Horizon, Host: Ted Simons

June 21, 2005


Host: Michael Grant

Arizona's Border Crisis: A HORIZON Specia


  • How much does illegal immigration cost Arizonans? Costs associated with illegal immigration include health care, criminal justice and education. Horizon examines the various ways illegal immigrants benefit consumers, but cost taxpayers.
Guests:
  • Julie Pace - employment law attorney who served as vice chair of the Arizona Chamber of Commerce Immigration Task Force


View Transcript
>> Michael Grant:
Tonight on "Horizon", a new study estimates more than a half million illegal immigrants live in Arizona. Their labor might benefit consumers, but at what cost to taxpayers?

>> Randy Pullen:
It's such a pervasive thing in our society because we don't keep track of those expenses that it's hard to say what the real cost is, but I think it's fair to say that the cost exceeds whatever economic value we get back from that.

>> Michael Grant:
Tonight a look at the economic impact of illegal immigrants. Plus, Scott Bales will go from appearing before the state Supreme Court to sitting on its bench. An interview with the newest Supreme Court justice. Next on "Horizon."

>> Announcer:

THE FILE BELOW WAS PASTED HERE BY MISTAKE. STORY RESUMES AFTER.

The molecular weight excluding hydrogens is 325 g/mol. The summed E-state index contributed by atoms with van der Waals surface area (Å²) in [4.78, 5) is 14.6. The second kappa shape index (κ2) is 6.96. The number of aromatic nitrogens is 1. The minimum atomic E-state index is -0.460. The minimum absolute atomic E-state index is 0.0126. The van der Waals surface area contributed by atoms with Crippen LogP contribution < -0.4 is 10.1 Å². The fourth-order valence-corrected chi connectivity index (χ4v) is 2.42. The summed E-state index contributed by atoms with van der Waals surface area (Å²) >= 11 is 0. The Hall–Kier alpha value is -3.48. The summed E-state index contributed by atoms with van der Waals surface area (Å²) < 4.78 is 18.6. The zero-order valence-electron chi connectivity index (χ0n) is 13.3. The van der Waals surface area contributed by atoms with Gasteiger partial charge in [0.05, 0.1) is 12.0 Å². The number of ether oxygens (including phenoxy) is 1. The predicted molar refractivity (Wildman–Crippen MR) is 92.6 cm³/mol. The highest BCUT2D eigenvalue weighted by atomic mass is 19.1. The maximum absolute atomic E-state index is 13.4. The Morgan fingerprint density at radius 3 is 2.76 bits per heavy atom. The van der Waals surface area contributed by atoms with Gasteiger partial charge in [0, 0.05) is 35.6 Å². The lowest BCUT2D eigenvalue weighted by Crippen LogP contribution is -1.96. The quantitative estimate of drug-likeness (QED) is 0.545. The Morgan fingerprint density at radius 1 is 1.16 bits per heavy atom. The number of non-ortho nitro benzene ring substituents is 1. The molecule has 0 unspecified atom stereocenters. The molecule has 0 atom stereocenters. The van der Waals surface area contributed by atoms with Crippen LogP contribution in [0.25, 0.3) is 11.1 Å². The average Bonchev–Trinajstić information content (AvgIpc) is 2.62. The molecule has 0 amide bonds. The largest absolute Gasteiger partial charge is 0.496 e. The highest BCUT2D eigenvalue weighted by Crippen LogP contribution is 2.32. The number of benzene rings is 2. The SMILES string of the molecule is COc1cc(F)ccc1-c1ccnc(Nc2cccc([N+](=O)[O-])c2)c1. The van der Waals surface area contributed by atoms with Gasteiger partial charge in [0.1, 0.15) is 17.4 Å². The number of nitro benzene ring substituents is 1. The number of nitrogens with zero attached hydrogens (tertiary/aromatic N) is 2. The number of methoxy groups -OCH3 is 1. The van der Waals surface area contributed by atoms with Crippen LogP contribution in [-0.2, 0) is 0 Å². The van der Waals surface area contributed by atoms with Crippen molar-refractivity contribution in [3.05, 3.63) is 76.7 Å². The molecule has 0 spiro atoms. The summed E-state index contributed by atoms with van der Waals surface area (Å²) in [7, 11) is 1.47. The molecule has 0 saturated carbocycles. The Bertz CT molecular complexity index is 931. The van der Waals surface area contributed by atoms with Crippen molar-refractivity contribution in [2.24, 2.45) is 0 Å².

"Horizon" is made possible by the friends of Channel 8, members who provide financial support to this Arizona PBS station. Thank you.

>> Michael Grant:
Good evening, I'm Michael Grant. Welcome to "Horizon". Governor Napolitano and Sonoran Governor Eduardo Bours propose a joint effort to crack down on drug and immigrant smugglers. The two discussed the idea last week at an Arizona-Mexico commission meeting. The goal is to develop a strategy that will improve communication and cooperation between Sonora and Arizona law enforcement agencies. They can be found in virtually every labor-intensive, low-wage earning industry in the state. From picking our food in the fields to preparing it in restaurants, even building our homes, illegal immigrants are a vital part of our economy. But at what cost? Tonight we continue our special series, "Arizona's Border Crisis" by looking at the economic impact of illegal immigration. In a moment, I'll talk to a couple of guests who have examined the issue. But first, Paul Atkinson looks at how undocumented immigrants benefit consumers but cost taxpayers.

>> Paul Atkinson:
Illegal immigrants have become a part of our lives. Landscapers, construction workers and janitors, restaurant cooks and mechanics, even students. The Pew Hispanic Center estimates are there are more than half a million illegal immigrants living in Arizona.

>> Dawn McLauren:
Willing to work for really cheap. They're an easy population to hire and fire, they're not going to collect unemployment insurance, not to complain to the labor board, not going to have to pay them health benefits.

>> Paul Atkinson:
ASU economist Dawn McLauren says our desire for cheap labor is not unlike the attraction to low-cost products.

>> Dawn McLauren:
It's a bit of a WalMart thing. We like the cheaper goods. If we want to afford housing, want cheaper food, all of these things illegal immigrants contribute to. They will build our houses, just as the employer doesn't have to pay the costly health benefits, they pass that down to the consumer.

>> Paul Atkinson: